► Monaco’s 2023 race delivered
► Max holds his nerve in difficult conditions
► Perez has another disastrous weekend
Well, that was entertaining, wasn’t it? Monaco usually gives us a show on Saturday, but this year the principality entertained on both Saturday and Sunday. While Max Verstappen won again, the race itself was as unpredictable as you’d hope for from Monaco; there was overtaking, crashes, masterful driving – even the rain arrived on time, instead of 15 minutes after the race had ended. After the sensible cancellation of the Emilia-Romagna GP, this year’s Monaco GP gave us everything we missed about Formula One – and provided some drama sorely lacking in 2023. Here’s everything we learnt about the 2023 Monaco Grand Prix.
1. Sergio Perez falters
Sergio Perez is surely one of the best drivers in the world, and without doubt in the top half of the grid in ability – but he doesn’t appear to be in the same league as Verstappen, Hamilton, Lerclerc or Alonso. In the same way Bottas may not have been on the same level of Hamilton, Perez doesn’t seem up to fighting Max for what is surely his third drivers’ title. And that lack of ability is starting to cause further mistakes.
After an untimely crash on Saturday, Perez started from 20th on Sunday – but things only got worse after that. After multiple contacts with the wall and other drivers, Perez left the principality with no points. Perez was supposed to be ‘king of the streets’ but he’s being shown up by his teammate. After all, who can forget Miami; a race where Perez had a huge head start and still couldn’t keep Verstappen behind him?
It’s likely we’ll look back on Miami and Monaco as the races where Perez’s title challenge ultimately folded – mentally if not numerically.
2. Alonso maximises another weekend
Fernando Alonso may have an uncanny ability to utter inflammatory statements about drivers, teams and engine suppliers, but he has an equally incredible ability to get the most out of his car. Alonso ultimately converted his second slot on the grid to a second place, but it was closer run than you’d have thought. Alonso took chunks out of Max Verstappen’s lead a few times on Sunday – even if it’d have been tricky to overtake had he got within striking distance.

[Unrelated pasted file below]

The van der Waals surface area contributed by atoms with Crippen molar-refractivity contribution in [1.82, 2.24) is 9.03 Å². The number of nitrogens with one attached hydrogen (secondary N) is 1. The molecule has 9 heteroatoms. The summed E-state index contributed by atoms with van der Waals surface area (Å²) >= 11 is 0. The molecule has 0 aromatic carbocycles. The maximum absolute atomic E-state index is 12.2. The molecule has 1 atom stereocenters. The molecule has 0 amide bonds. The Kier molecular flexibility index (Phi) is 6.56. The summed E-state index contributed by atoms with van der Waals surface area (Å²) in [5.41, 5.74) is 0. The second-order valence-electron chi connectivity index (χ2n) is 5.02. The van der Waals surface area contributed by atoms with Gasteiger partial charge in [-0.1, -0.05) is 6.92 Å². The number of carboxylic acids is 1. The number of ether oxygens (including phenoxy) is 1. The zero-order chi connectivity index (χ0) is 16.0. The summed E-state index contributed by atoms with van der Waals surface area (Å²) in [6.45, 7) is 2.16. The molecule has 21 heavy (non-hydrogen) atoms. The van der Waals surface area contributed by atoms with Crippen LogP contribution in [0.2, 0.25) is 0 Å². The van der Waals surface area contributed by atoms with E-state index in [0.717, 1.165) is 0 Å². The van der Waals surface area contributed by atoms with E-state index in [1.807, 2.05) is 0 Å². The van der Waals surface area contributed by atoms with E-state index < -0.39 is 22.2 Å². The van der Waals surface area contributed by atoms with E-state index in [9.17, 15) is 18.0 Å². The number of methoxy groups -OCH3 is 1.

When the rain came down, a gamble for slicks proved to be the wrong one, but Alonso would’ve still finished second had his team mirrored Red Bull’s strategy. Alonso had to pit once again but kept his second place. Was it the wrong call? Ultimately yes, but it’s hard to argue with Aston Martin’s punchy attitude.
Alonso’s performance also highlighted the difference between lead drivers in teams: in the same way Perez was exposed by Verstappen, Lance Stroll’s race was pointless.
3. Mercedes brings encouraging upgrades
Mercedes has officially abandoned its novel sidepod concept: in Monaco the Brackley team showcased a new solution which looks more like the 2022 Alpine and current Aston Martin. The team were originally planning to test the upgrade along with a new suspension, floor and other bits at the cancelled Imola GP, and instead had to debut the irreversible changes on the streets of Monaco. The verdict? Both drivers seem to mention the improvements, though the unique nature of Monte Carlo means it’s hard to learn much about them – that’ll come at the Spanish GP.
Mercedes’ engineers say they would’ve done a few things very differently had they been able to start from scratch – and not the W14’s zero-pod optimized layout – but this update should still inform next year’s car. Is it too late for a 2023 title challenge? Probably, but we’ll know for sure next week.
4. Ferrari pit wall makes mistakes
Ferrari has one of the best driver line ups on the grid, and it also has one of the best cars – on a Saturday at least. However, this year the Scuderia’s pit wall has made several poor calls, and it made another in Monaco.
Late rain saw most teams rush into the pits, but both Ferrari cars opted to stay out on heavily used slick tyres. The result? Cold slick tyres with next to no grip, and lots of time lost. Both Ferrari’s showed the pace for third and fourth but were ultimately leapfrogged by Esteban Ocon and Lewis Hamilton. Carlos Sainz was also passed by Pierre Gasly.
5. Alpine bounces back
The Alpine team was recently criticised by its CEO Lauren Rossi, and in Monte Carlo it responded with Esteban Ocon taking a remarkable P3 in changeable race conditions. The team had previously aimed to reduce the gap to third place in the 2023 constructors’ championship, though the rise of Aston Martin means that’ll be far trickier target to meet than the team initially expected.
Still, the first podium for the team in 2023 – coming at a race in which they also brought a significant upgrade – must be cause for optimism.